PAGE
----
WASHINGTON -- In an unusually frank statement Wednesday, the top U.S. government ethics officer declared that President-elect Donald Trump's plan to place his business in a trust without divesting doesn't meet standards for the highest levels of public service in the U.S.
The concerns, expressed by Office of Government Ethics chief Walter Shaub just hours after Trump announced his plan, underlined the extent to which several ethics-watchers in government and on both sides of the political aisle worry that the Trump Organization could influence the president's decision-making and weaken ethics standards across the government.
"The plan the president has announced doesn't meet the standard that the best of his nominees are meeting and that every president in the past four decades has met," Shaub said at the Brookings Institution in Washington, referring to Trump. "The greater the authority entrusted in a public official, the greater the potential for conflicts of interest."
Shaub, who was appointed by President Barack Obama to lead the agency in 2013, said the parts of Trump's plan that emphasized relinquishing positions at the Trump Organization "is meaningless from a conflicts of interest perspective."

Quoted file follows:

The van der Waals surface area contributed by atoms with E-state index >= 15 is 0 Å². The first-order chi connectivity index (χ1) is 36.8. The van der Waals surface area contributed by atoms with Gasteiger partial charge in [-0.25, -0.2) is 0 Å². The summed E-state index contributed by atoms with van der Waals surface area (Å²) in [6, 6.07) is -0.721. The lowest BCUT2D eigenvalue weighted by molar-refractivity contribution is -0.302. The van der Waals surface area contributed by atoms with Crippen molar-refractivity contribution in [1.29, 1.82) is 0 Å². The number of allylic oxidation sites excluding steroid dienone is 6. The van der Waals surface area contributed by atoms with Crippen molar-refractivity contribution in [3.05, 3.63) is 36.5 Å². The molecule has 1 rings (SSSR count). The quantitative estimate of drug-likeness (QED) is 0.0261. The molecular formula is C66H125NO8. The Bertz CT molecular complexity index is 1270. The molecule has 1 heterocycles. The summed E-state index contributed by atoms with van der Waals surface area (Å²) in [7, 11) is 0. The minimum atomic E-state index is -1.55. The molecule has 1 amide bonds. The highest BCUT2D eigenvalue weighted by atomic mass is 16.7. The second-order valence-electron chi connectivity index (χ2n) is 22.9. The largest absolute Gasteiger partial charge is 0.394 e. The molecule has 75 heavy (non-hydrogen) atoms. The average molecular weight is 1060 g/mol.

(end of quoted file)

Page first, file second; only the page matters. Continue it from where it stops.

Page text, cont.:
"The presidency is a full-time job and he would have had to step back anyway," Shaub said.
Shaub conceded that the main ethics law that governs executive branch appointees, including Trump's own nominees, doesn't apply to the president. But, he said, that's because the president can't recuse himself from assets causing conflicts "without depriving the American people of the services of their leader," meaning the president should act as if the law does apply.
"Should a president hold himself to a lower standard than his own appointees?" he said. "I don't think divestiture too high a price to pay to be the president of the United States of America."
"I could actually run my business and run government at the same time," Trump said during his news conference earlier Wednesday. "I don't like the way that looks, but I would be able to do that if I wanted to."
Shaub's remarks, which confounded watchers of the typically tight-lipped agency, hadn't been part of the scheduled event at Brookings where he appeared.
Similarly, the General Services Administration, which oversees government property, also followed Trump's news conference by saying that it would seek "additional information that explains and describes any new organizational structure as it applies to" Trump's new hotel in Washington. Trump leases the building from the government, but the agreement appears to bar any elected official from taking part in it.
"Upon receipt, consistent with our treatment of any contract to which we are a party, we will review this new organizational structure and determine its compliance with all the terms and conditions of the lease," the agency said.
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